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What If You Lived During the Middle Ages?

Charlemagne : His Empire united the Western Europe for the first time since the fall of the Roman Empire

•Charlemagne brought most of the western Europe under one rule
•He was crowned as the King of the Franks in 768 A.D., expanded the Frankish kingdom, eventually establishing the Carolingian Empire.
•He converted the German tribes to Christianity. He eventually forced the Saxons to convert to Christianity.
•In 800 A.D. Charlemagne was crowned as the Emperor by the Pope Leo III.
•He made Latin the official language of the Empire.
•He was the driving force behind the Carolingian miniscule, a standardized form of writing that later became a basis for modern European printed alphabets.
•Charlemagne’s empire united Western Europe for the first time since the fall of the Roman Empire, and sparked the Carolingian Renaissance, , a period of renewed emphasis on scholarship and culture.

Charlemagne

The Black Death, 1347-1350

In 1347 a ship from Caffa, on the Black Sea, came ashore at Messina, Sicily. The crew of the ship, what few were left alive, carried with them a deadly cargo, a disease so virulent that it killed thousands in a matter of days. It is thought that the disease originated in the Far East, and was spread along major trade routes to Caffa. When it became clear that ships from the East carried the plague, Messina closed its port. The ships were forced to seek safe harbour elsewhere around the Mediterranean, and the disease was able to spread quickly. It reached Spain, France, England and Russia. During the Medieval period the theories about the cause of the disease were numerous, ranging from a punishment from God to planetary alignment to evil stares. Not surprisingly, many people believed that the horrors of the Black Death signalled the Apocalypse, or end of time. Others believed that the disease was a plot by Jews to poison all of the Christian world, and many Jews were killed by panicked mobs. Groups known as the Flagellant persecuted Jews and others who spoke against them.  It killed nearly half of the people of the Europe in the 14th century and is known as Black Death because of the black spots that formed on the skins of the diseased people. Evidence suggests that it claimed lives of as many as 25 million Europeans.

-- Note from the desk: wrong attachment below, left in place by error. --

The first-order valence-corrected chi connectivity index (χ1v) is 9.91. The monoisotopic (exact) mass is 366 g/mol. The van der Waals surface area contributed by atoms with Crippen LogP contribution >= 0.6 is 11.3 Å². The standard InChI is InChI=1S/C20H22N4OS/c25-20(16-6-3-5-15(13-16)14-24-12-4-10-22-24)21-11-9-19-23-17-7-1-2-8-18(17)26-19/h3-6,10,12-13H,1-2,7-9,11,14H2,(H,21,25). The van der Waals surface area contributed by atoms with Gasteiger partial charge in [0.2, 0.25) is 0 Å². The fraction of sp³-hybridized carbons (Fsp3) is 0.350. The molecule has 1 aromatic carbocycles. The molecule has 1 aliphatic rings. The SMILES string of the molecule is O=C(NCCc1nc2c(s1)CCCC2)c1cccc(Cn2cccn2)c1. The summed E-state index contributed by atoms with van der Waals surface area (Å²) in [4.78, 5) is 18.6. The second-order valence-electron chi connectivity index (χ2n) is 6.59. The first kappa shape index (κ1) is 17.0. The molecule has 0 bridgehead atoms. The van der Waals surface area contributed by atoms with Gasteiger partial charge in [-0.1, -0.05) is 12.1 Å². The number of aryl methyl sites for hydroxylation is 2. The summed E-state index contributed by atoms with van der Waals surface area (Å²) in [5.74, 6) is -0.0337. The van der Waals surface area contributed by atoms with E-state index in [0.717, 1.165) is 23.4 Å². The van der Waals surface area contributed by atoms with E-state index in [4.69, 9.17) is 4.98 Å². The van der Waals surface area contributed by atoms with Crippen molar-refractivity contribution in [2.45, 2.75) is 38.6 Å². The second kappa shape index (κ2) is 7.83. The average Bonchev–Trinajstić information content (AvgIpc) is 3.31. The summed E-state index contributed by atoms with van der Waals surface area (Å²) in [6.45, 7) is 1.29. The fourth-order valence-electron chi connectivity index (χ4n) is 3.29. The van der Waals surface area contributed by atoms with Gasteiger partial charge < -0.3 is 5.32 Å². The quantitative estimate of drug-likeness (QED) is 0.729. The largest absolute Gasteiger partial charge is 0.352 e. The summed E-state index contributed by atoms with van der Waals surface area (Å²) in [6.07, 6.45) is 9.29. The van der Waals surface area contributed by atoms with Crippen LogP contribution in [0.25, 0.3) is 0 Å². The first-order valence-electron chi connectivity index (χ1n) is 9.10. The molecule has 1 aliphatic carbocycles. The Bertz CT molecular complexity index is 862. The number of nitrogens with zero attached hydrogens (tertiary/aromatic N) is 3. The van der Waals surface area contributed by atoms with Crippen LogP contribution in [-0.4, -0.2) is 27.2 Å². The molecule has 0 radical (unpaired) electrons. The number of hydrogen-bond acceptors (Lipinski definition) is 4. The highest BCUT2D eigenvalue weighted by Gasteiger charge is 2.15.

The truth

The Black Death was an epidemic of bubonic plague, a bacteria-born disease. A disease caused by the bacterium Yersinia pestis that circulates among wild rodents where they live in great numbers and density. The bacteria was carried in the blood of wild black rats and the fleas that lived off the rats. Normally there is no contact between these fleas and human beings, but when their rat hosts die, these fleas are forced to seek alternatives including humans!

The symptoms

The plague produces several different symptoms in its victims. Bubonic, the most common form of the plague produces swellings, called bulboes, at the groin, armpits, or neck. The swellings are intensely painful, and the victims die in 2-6 days. The buboes are red at first, but later turn dark purple, or black in color. Pneumonic plague occurs when the infection enters the lungs, causing the victim to vomit blood. Infected pneumonic people can spread the disease through the air by coughing, sneezing, or just breathing! In Septicemic plague the bacteria enters the person’s bloodstream, causing death within a day. The speed with which the disease could kill was terrifying to inhabitants of the medieval world. The Italian author Boccaccio claimed that the plague victims “ate lunch with their friends and dinner with their ancestors in paradise.”